In the UK, the Independent newspaper of September 6, 2013 published an article entitled, “Who Profits From The Economic Recovery Decides Party Fortunes?” The article by Andrew Grice addressed the challenge both political parties have in convincing low income workers that their party is a friend to low income workers. The subject of the recommendations made by the Down Street Policy Unit have some alarmed to the point where the article stated:

The Treasury, which is said to be “having kittens” about Number 10’s work, will veto the “profits plan” as “unworkable and anti-aspiration.”  Business groups are nervous too. They want the focus to be on improving skills and are worried that a higher wages floor would cost jobs.

Dan Stannett’s book “Daniel and the Lion’s Den: The True Story Of An Eight-Hour Inmate” published in 2007 also made use of the idiom.   The story was based on the author’s experiences with the prison system in April 1976 in a Virginia prison that had fewer than 10,000 inmates in it. Not to be mistaken for one on the wrong side of the law, it must be noted that Dan Stannett spent 25 years in law enforcement. In his book, the following passage uses the idiom having kittens.

While Jim was being warm and happy waiting on his relief, he would be relieved early. The shift sergeant with a Kojak haircut came out and was having kittens while Jim England was giving the pissed off sergeant his best-looking John Wayne impression. “What the hell do you think you’re doing’?” the sergeant asked.

David Bealsey wrote a book entitled, “The Jenny: A New York Library Detective Novel” that was published in 1994. The year in which the story takes place is vague. The story states the night watchman makes $15,000 per year. We know that in New York City, a night watchman drew a salary of slightly overly $1,000 per year in 1884 based on newspaper accounts, and we know that a century later, in New York City, a night watchman drew a salary of just over $15,000 per year in 1985.  So it would seem that the story takes place in the latter half of the 20th century. In the story, the author wrote:

“Let’s go to your place,” I said as we got in.
Arbie gave her address to the driver.
“Storey saw me,” I gasped between breaths.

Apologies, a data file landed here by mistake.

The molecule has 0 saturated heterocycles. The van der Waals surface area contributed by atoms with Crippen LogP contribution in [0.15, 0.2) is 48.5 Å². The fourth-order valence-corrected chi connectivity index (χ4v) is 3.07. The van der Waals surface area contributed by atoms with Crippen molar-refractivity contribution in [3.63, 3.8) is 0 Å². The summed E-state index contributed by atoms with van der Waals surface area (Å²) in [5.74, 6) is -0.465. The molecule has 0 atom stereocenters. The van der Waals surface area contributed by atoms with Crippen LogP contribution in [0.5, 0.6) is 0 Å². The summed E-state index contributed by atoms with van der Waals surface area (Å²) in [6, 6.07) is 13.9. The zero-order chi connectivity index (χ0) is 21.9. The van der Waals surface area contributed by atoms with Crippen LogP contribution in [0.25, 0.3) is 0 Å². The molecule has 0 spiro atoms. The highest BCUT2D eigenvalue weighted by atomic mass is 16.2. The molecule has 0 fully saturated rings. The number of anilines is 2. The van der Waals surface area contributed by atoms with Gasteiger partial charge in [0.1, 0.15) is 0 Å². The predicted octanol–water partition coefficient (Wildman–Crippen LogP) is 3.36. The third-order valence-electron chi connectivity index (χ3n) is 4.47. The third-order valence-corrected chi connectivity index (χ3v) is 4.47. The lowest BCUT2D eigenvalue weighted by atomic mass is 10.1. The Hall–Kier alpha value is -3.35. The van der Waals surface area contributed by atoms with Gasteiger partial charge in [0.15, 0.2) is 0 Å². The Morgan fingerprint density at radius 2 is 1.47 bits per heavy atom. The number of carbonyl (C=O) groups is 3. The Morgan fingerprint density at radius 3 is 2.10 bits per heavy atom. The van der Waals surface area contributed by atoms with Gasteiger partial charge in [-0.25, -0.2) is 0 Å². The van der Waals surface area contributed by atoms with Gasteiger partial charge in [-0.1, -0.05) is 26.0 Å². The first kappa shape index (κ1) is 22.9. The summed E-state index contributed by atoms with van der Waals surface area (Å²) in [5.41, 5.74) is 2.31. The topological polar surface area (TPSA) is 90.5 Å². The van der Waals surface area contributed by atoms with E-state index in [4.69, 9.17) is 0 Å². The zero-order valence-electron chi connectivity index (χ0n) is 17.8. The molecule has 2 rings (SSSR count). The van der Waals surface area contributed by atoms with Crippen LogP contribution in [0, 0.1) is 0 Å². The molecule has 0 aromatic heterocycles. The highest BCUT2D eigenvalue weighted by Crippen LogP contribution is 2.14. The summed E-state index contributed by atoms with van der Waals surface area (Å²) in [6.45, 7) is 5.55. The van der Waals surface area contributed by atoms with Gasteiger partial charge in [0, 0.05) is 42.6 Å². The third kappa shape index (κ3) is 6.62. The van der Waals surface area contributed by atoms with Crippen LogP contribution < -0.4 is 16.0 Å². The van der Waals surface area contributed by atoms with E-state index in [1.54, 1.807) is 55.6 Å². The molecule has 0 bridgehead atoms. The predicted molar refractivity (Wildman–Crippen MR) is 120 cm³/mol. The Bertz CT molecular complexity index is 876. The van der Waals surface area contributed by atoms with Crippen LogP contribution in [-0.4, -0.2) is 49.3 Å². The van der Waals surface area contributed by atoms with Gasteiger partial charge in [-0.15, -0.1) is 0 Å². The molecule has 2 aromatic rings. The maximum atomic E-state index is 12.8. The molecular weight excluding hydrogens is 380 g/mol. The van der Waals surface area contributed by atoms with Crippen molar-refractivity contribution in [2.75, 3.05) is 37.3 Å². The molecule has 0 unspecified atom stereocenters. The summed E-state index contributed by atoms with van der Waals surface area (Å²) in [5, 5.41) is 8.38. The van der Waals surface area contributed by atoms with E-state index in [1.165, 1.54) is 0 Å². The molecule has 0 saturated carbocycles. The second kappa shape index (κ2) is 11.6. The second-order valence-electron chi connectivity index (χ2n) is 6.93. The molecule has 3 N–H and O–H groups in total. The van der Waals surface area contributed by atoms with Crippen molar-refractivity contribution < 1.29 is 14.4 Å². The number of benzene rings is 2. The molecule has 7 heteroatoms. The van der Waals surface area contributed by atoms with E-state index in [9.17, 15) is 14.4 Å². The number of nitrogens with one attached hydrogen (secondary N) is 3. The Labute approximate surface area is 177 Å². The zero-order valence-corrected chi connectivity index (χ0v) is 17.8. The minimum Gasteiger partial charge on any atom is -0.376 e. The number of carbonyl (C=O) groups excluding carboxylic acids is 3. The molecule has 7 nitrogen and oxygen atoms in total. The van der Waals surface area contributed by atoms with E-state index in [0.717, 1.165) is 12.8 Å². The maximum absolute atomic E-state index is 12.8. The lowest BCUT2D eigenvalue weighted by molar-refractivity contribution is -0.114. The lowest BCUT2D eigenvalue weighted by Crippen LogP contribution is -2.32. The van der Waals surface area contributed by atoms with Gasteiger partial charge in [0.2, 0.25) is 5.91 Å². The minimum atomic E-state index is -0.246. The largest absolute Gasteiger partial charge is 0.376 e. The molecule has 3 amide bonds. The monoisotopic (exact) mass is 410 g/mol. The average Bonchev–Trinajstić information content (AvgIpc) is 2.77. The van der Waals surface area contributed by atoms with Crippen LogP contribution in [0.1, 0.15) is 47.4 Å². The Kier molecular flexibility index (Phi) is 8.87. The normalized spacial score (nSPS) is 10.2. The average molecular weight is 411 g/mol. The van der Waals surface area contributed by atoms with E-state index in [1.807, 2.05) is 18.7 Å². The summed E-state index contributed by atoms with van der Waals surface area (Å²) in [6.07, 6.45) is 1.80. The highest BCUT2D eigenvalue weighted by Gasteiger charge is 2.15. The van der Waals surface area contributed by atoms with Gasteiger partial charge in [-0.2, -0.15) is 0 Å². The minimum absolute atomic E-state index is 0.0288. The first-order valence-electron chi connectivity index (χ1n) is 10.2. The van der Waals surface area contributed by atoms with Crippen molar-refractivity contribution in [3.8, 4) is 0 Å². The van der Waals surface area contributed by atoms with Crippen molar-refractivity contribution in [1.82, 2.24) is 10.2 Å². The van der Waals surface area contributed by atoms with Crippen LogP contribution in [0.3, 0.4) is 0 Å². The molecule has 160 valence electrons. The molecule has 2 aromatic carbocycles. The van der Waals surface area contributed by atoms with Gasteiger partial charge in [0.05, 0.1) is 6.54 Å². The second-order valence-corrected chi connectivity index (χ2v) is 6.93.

“I was having kittens,” Arbie said. “You were so long!”
“I heard Storey on the phone, “I explained. “After he left, the same guy called again. I picked up the receiver so he knew someone was there. He must have got in touch with Storey about it. But look!” I flicked on the light in the back of the cab. “We’ve got New’s stamps.”

In 1960, the P. G. Wodehouse (15 October 1881 – 14 February 1975) book “Jeeves in the Offing” (which was also known as “How Right You Are, Jeeves”) was first published in the United States on 4 April 1960 by Simon & Schuster, Inc., New York, and subsequently, in the United Kingdom on 12 August 1960 by Herbert Jenkins, London. It was the eighth Jeeves novel, and chronicled yet another visit by Bertie Wooster to his Aunt Dahlia at Brinkley Court. The idiom appeared in Chapter VII as follows:

‘Gone?’
‘Gone.’
‘Are you sure?’
I said that sure was just what I wasn’t anything but.
‘It is not possible that you may have overlooked it?’
‘You can’t overlook a thing like that.’
He re-gurgled.
‘But this is terrible.’
‘Might be considerably better, I agree.’
‘Your uncle will be most upset.’
‘He’ll have kittens.’
‘Kittens?’
‘That’s right.’
‘Why kittens?’
‘Why not?’

Graham Seal claims that the expression goes back to at least the early 20th century. This appears to be correct as the expression is shared in Volume 5 of the “Dialect Notes” printed by the Tuttle, Morehouse & Taylor Company of New Haven, Connecticut and published by the American Dialect Society, covering the years 1918 through to 1927. The idiom is attributed as an established idiom in 1918.

According to the BBC, particularly painful pregnancies were thought to be as a result of a witch’s curse. Instead of being with child, the woman was thought to have kittens inside her, clawing to get out. Women who believed this to be true and who were experiencing pain over the course of their pregnancy would become hysterical at the thought that they and their babies had been cursed by a witch.

In fact, there are records dating back to 1654 that show that a woman appealed to a Scottish court for permission to abort. Her reason for making the request was because she had ‘cats in her bellie.’ In fact, in the 1960s, it was reported that people in parts of the highlands of Banffshire dreaded cats for that very reason.

That being said, have kittens is difficult to find in newspapers, magazines and books with the trail going cold right before the turn of the century, in the late 1890s. Idiomation therefore pegs the idiom to about 1900s.

Posted in Idioms from the 20th Century | Tagged: , , , , , , , , , , , , , , , , , , , , | Leave a Comment »